3. Be flexible in your search
Homebuyers who distinguish between wants and needs make the most sensible decisions. A list of must-haves should include items that affect your quality of life, such as a home’s location, its price, number of bedrooms and square footage. You should be prepared to concede nonessential items, such as views and extra rooms, if you find a house meets your must-haves and is within your budget. Being flexible also involves adjusting your criteria as the home search progresses. For example, your budget may require looking at a town house rather than a detached home, or buying a fixer-upper in order to live in a better neighborhood.

4. Keep your cool
Don’t get overly excited in your search, especially in markets where homes are selling quickly. A bit of self-restraint prevents you from overspending or choosing a home that doesn’t fully fit your needs. Be prepared to walk away if a home inspection reveals more defects in a home than you’re able to deal with. Also, keep calm if you find yourself in a bidding war. Your agent can help you make the most competitive offer, and if it doesn’t get accepted then your agent can help you find the next great option. Finding the right home that fits your lifestyle and budget can take weeks or months. By starting early and being patient, you’ll avoid the sense of urgency that often drives homebuyers to make hasty decisions.

Don’t go it alone. Find a RE/MAX All Pro agent who can guide you every step of the way.

What Goes Into Making an Offer Below Asking Price?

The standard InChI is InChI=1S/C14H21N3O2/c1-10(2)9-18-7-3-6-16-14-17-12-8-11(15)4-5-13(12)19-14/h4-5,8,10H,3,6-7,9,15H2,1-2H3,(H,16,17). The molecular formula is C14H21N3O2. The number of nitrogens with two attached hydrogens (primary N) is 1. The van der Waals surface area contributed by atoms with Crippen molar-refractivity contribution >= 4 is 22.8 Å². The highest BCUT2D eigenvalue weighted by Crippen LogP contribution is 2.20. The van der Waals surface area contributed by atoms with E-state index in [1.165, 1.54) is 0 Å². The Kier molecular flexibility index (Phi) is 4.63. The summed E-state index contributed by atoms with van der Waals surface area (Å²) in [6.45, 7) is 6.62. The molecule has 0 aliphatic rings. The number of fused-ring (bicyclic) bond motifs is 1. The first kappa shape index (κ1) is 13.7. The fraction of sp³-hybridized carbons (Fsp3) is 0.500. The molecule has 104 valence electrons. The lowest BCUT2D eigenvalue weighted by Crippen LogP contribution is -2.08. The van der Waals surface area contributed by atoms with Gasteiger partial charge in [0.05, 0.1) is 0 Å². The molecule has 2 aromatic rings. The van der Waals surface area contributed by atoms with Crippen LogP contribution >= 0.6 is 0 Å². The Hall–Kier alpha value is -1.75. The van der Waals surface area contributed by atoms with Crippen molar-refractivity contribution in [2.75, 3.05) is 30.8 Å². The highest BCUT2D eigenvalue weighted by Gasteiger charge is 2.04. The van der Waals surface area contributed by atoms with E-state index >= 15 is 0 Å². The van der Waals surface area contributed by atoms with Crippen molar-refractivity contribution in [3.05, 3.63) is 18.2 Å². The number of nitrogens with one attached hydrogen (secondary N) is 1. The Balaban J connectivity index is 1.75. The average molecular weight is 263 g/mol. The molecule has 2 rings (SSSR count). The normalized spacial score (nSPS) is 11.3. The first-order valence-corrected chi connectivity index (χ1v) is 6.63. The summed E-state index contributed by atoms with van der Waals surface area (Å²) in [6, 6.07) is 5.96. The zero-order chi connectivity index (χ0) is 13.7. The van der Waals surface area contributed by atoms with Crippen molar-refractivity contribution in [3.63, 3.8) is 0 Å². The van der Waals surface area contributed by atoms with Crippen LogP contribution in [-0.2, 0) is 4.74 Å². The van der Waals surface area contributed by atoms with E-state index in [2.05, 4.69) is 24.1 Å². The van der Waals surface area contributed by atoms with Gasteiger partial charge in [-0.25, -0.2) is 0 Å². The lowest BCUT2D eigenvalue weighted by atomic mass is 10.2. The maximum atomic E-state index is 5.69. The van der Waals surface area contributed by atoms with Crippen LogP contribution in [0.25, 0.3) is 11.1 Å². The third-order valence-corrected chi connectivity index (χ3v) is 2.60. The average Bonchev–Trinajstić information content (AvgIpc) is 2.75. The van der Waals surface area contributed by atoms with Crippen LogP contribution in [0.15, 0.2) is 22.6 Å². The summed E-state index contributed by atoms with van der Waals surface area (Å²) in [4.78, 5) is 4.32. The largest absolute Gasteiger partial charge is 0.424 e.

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You’ve found a house you love. It’s the perfect size, layout, condition and even has your must-haves. There’s only one problem. The seller’s asking price is too high. It’s time for the phase of home buying that most people dread and even fewer are skilled at: the art of negotiation.

Make no mistake, negotiation is part skill and part art form. An experienced buyer’s agent will know how to finesse the contract negotiations and save you a lot of hassle. Your gut might tell you that the asking price for the house is too much, but you’ll have a better chance of getting a lower offer accepted if your agent can back it up with facts.

A few key elements:

Comparables and Statistics
The best way to determine the fair market value of a house is to measure its asking price against similar homes that have sold in the same area, providing a set of numbers known as comparables or comps. Your agent will handle this, providing data from the local multiple listing service, or MLS. This gives you a baseline starting point. Your agent will also consider other factors, including the original listing price of similar homes versus their selling price, as well as the number of days the house has been on the market. All of this information can help make a better factual case for making an offer lower than the asking price.

Following a Process
Your agent will prepare a written offer to submit to the seller or seller’s agent. Along with this written proposal, your agent can present facts such as the comps and other data to justify your offer. When the seller sees this in writing, you have a much stronger case. Also, writing a letter to the sellers about your situation and your feelings about their home can make a big impression.

Seller Motivation
One of the strongest negotiating factors is understanding the seller’s motivation. This may be hard to do on your own, but your agent may be able to help. If your agent learns, for example, that the sellers are moving and have closed on a house elsewhere, this tells you they’re probably motivated to sell quickly. Knowledge is power – especially in negotiations.

Making Your Lower Offer Work for Them